The importance of LaValle’s novella cannot be understated, not just in terms of its response to the problematic ways of Lovecraft and his fiction, but especially in today’s climate of inclement ignorance and racial hatred. This is a great book in that it’s not simply playful or original in its subversion of Lovecraft’s fiction and philosophy, but that it digs deep. There are layers here waiting to be unpeeled, not the least of which is an excellent, subtle commentary on Lovecraft’s cosmic indifferentist philosophy. Tester notes at one point that a “fear of cosmic indifference suddenly seemed comical, or downright naïve”, which is a great way of examining the implications of the author’s supposed indifference relative to his racist views. This also brings to light Lovecraft’s often deliberately flimsy characterisation; with Tester, we get not only an interesting and unique character, but through him and the context of his race and circumstances, an empathetic one. The dynamic LaValle creates in rewriting a Lovecraftian story with a black character gives the mythos a fresh coat of paint with his different perspective and experience of the world, but it’s also infinitely more engaging in that we’re following a real, three-dimensional person rather than a character designed to simply convey the plot. Gone is the passive observer. Tester’s treatment – and subsequently the treatment of black people in general at that particular time and place – moves the reader far more than the realisation of humanity’s insignificance, a realisation that by this point isn’t all that groundbreaking. After all, “what was indifference compared to malice?”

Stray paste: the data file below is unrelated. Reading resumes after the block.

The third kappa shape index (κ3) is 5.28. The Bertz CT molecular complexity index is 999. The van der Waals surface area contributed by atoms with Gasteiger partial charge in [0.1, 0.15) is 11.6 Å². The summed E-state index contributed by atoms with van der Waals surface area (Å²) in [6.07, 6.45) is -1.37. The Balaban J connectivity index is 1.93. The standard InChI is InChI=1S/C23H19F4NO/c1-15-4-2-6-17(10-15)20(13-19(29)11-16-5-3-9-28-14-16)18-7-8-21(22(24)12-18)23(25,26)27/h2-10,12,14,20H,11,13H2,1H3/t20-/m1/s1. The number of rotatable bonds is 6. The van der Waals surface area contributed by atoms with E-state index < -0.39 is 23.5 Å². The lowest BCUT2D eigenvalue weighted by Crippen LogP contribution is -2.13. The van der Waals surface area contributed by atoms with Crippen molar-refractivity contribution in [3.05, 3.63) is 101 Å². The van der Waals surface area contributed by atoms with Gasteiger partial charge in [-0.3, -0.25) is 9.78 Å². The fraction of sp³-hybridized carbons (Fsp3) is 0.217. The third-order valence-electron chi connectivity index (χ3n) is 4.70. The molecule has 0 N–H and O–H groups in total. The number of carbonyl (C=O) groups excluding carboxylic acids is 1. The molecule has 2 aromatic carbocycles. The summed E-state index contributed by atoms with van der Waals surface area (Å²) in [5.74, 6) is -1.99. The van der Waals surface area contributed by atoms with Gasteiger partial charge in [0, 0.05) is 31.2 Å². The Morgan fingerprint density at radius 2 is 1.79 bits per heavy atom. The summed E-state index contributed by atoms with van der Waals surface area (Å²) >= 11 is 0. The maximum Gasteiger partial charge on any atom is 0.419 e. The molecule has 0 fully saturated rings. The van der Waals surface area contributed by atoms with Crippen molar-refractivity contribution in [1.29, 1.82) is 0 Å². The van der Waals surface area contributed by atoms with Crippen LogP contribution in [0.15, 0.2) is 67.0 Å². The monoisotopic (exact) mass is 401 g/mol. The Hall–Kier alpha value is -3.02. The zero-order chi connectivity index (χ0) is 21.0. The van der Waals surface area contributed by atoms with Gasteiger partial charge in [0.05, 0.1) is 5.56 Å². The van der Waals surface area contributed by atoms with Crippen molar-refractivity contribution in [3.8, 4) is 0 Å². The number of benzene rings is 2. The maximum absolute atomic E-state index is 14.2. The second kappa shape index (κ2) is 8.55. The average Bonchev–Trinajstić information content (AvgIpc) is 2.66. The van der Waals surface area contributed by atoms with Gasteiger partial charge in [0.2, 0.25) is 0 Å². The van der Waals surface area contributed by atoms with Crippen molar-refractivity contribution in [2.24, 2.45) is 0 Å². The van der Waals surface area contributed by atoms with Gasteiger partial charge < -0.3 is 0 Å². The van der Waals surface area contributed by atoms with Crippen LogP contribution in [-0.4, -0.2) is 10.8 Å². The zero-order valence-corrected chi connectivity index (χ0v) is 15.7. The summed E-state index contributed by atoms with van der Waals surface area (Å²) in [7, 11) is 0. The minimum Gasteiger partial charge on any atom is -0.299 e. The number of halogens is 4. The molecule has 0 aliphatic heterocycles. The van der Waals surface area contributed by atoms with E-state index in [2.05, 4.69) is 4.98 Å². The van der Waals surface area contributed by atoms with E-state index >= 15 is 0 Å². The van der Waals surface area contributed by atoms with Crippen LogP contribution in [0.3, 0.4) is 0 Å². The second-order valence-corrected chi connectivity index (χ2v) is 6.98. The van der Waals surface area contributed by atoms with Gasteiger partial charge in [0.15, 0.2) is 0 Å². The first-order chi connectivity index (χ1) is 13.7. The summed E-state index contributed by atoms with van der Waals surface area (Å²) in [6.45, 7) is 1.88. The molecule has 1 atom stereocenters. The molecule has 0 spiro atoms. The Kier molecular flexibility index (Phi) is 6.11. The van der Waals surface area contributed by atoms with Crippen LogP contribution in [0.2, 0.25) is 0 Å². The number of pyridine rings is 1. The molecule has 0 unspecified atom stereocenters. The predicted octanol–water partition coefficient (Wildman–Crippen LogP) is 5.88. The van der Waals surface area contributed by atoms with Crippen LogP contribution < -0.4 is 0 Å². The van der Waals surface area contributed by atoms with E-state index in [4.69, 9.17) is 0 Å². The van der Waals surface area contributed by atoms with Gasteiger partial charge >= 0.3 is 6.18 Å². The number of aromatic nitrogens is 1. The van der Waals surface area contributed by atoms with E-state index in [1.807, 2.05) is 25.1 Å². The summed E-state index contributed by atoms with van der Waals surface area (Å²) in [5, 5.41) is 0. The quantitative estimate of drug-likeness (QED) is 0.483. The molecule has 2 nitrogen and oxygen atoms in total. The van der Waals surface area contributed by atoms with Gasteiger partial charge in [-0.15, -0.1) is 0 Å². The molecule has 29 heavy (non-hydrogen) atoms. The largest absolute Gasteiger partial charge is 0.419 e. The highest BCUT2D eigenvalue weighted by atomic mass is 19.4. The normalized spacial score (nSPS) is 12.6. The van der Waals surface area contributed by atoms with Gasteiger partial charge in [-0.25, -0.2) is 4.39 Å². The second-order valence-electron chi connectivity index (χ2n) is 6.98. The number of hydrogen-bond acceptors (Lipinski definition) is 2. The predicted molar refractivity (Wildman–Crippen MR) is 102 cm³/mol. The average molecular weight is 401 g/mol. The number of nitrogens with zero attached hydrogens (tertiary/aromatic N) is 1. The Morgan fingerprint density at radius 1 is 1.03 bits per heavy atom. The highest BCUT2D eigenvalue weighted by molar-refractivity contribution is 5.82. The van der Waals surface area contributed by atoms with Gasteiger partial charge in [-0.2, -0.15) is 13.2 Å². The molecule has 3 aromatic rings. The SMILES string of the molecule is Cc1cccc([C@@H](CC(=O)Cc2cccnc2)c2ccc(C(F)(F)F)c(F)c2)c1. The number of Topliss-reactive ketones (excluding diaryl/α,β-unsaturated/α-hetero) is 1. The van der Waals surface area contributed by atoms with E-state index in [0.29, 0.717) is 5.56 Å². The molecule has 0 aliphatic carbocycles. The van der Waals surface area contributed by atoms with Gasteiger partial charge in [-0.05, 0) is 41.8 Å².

Everything I’m saying here probably makes it sound a lot heavier than it actually is. Black Tom does tackle some serious issues, but LaValle is never heavy-handed in his execution. That he’s managed to wrap his poignant and subversive commentary on Lovecraft’s racism in a work of fiction that’s thrilling and electric and just plain fun is an enormous feat.
Where Black Tom falls flat for me, however, is in its inclusion of Lovecraft’s titular Mythos deity, Cthulhu. The original story had no overt connection to the tentacled beastie, nor any other of his squirming brethren, although its use of cults and monsters and eldritch dimensions still places it firmly within that universe. What I liked about “Red Hook” was the ambiguity and relative freshness of some of its horrors, particularly the “naked phosphorescent thing” that emerges from an otherworldly lake towards story’s end. Unfortunately this is one of the elements that LaValle decided to cut, replacing it with the more recognisable Cthulhu, which in some ways seems like a bit of a safer route, and ultimately a less engaging one.
About halfway through, the narrative switches from looking over Tester’s shoulder, to the detective Malone’s, Lovecraft’s equivalent of a mostly useless protagonist in the original. Although this tactic adds to the suspense and mystery regarding Tester’s actions and motivations, it definitely feels like the weaker section of the narrative after the tour de force of Tester’s opening. LaValle does explore the matter-of-fact racism expressed by Malone and company, but aside from his sensitivity to the supernatural, Malone is cardboard compared to Tester.
These flaws aren’t deal-breakers though, and in the end The Ballad of Black Tom is an engaging, original work that does the genre a service in its subversion of the traditional Lovecraftian narrative. It marks an important milestone in Lovecraft’s contentious legacy, and it’s a bloody great read, too.